DVD Review: Colorfield Variations
- Words: Chris Sabbath
The Color Field movement, defined by abstract canvases featuring broad fields of solid color, flourished in the post-war era of the 1940s and ’50s. Inspired by European modernism and closely mirroring the works of artists like Mark Rothko, Clyfford Still, and Barnett Newman, the Color Field movement was born when artists began to break away from the gesture and angst of abstract expressionism, opting instead to examine the subtleties of clear surfaces and pure color.
Fast-forward about 50 years to a new DVD released by Taylor Deupree’s minimalist label Line. The limited-to-1000 Colorfield Variations (Line; $22) takes Color Field’s central ideas and reinterprets them with stunning audio-visual mood pieces created by a host of critically acclaimed artists from all across the globe. Wonderfully assembled by curator and sound artist Richard Chartier, the DVD is an excellent way for viewers to absorb the Color Field movement from all spectrums—from the warm and milky deluge of vibrant oranges and reds bleeding into one another in Steve Roden’s 13-minute “Dark Over Light Earth” to the three-dimensional world of skittering neon blocks in Tina Frank and General Magic’s “Chronomops.”
The music accompanying each of the pieces comes from a wide array of experimental sounds, from drone and ambient to the clicks, gurgles, and pops of borderline-IDM. Ryoichi Kurokawa’s masterpiece “Scorch” blends blurred, origami-like geometry in pinks, pastels, and carnation colors to a fuzzy, ambient soundscape. Crinkly shapes multiply like bacteria on a microscope lens, crunching and fizzling as new transparent bodies dissolve and reappear over them.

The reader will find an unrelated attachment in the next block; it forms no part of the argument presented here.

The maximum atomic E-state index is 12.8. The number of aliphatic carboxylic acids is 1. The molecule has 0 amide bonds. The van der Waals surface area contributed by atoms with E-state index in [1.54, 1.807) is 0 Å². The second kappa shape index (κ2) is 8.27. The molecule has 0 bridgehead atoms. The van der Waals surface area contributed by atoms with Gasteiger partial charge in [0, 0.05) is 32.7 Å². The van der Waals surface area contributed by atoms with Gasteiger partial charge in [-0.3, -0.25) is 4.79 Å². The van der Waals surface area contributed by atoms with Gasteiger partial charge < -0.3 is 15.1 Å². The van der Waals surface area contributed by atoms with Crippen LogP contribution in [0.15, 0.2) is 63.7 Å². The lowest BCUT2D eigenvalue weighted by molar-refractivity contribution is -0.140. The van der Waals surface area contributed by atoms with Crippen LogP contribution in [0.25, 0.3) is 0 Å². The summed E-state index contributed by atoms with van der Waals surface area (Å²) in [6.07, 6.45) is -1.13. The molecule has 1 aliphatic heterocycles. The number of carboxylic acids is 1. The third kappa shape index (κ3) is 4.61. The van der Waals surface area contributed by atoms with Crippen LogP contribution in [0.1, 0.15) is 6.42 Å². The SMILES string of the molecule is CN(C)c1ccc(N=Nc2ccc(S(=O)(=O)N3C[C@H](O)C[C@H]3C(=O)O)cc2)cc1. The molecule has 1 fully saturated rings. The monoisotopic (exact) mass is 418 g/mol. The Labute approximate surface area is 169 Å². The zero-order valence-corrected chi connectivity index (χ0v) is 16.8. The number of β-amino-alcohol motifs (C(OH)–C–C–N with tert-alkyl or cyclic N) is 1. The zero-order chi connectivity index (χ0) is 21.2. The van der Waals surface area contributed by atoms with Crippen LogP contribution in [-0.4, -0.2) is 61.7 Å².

“Chronomanic Redux,” by Throbbing Gristle members Chris Carter and Cosey Fanni Tutti, is another beauty, both aurally and visually. During the piece, a giant block of rich red inches down the screen to what sounds like an orchestra conducted by ghosts. As more classical-sounding instrumentation makes its way into the thick blanket of drone and whir, the red block becomes textured and flows like debris slithering across an ocean floor.
In college, I used to enjoy sitting in my dorm room on acid, staring at a blue TV screen while Roni Size or the Pi soundtrack boomed in the background. Colorfield Variations reminds me of those days, as it’s a great (non-narcotic) way to get lost in beautiful sights and sounds.
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